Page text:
This newer social music discovery app helps you see what your friends are listening to and find new tunes.
Sarah MitroffManaging Editor
Sarah Mitroff is a Managing Editor for CNET, overseeing our health, fitness and wellness section. Throughout her career, she's written about mobile tech, consumer tech, business and startups for Wired, MacWorld, PCWorld, and VentureBeat.
Back in my day, the only places to discover a new song or album were the radio and Tower Records. Today, I don't have to look any farther than my phone thanks to Cymbal.
This up-and-coming social music discovery app wants to help you find new music through recommendations from your friends, artists and the community of music fans. It's available now for free on iOS, with Android coming soon.
Cymbal is essentially Instagram for music, but instead of posting pictures, you post songs from Spotify or SoundCloud. The app's main feed shows tracks (represented by the associated album cover) posted by friends and others you follow, and like Instagram you can scroll up and down to browse.
While browsing the feed, tap the post's album art once to play the track, double tap to like it and tap the chat bubble to leave a comment. Songs play back to back in the feed, so you can treat it like a playlist is there's more than one song, which is my favorite feature. You can also save any song to your Cymbal profile, to your Spotify account or both.
To post songs, you search for a song within the app. The search will access Spotify's or SoundCloud's database for the track. Once it's found you can select it and add a caption if you wish. If you share a song from Spotify and your friends have a Spotify subscription, they'll be able to hear the full tune. Without a Spotify subscription, they'll only hear a short clip of the music. With SoundCloud songs, they'll be able to listen to the entire song.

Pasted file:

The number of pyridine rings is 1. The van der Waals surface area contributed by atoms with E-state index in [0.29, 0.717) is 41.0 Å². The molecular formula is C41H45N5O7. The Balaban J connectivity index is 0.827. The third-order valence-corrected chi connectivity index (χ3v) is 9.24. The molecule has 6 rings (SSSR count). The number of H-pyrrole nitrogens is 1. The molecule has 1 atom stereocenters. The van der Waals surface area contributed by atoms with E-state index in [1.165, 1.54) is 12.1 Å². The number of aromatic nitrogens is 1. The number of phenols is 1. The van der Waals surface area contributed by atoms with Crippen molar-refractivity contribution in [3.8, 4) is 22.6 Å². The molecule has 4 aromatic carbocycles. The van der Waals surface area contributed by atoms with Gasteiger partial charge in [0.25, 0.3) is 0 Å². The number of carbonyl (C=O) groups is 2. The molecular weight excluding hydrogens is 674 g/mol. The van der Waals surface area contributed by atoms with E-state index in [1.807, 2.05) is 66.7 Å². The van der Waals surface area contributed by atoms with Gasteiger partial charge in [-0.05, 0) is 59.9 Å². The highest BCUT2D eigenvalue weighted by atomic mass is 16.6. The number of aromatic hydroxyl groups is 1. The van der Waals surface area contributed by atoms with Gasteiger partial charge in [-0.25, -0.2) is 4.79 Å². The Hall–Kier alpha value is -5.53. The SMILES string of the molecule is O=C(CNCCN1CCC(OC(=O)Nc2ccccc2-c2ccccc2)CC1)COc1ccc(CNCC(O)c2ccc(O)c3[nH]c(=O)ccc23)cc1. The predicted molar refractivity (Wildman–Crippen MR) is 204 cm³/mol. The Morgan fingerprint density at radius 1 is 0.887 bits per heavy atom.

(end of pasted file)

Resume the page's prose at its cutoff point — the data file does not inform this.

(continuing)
Cymbal isn't the first to try to make music more social. Music streaming services Spotify, Rdio and others have social sharing features, most of which show you what your friends are playing or help you share music directly with them. By focusing entirely on sharing and discovery, Cymbal's more of a complement to those services, not a replacement.
Social networks have also tried to get more musical. Back in 2013, Twitter built #Music to help you discover new tunes from other people's tweets. It lasted roughly a year before shutting down.
Instagram introduced @music earlier this year, which is little more than an individual account run by the company that shares music and music-related photos.
After just a few days using the app, it's addicting to post songs, both to share them with friends and chronicle them for myself, so I remember what I was listening to and why.
It's easy to see that Cymbal stands a good chance of besting both Twitter's and Instagram's efforts to become a must-have app one everyone's phones. The app just needs mass adoption to make that happen.
Cymbal's already built a strong community of users, which range from regular music fans to artists, labels, college radio stations and venues.
These accounts are a good starting point, but I found that you need to follow a lot of people to keep your feed from getting stale. In order to do that, Cymbal will need more people to sign up and share music.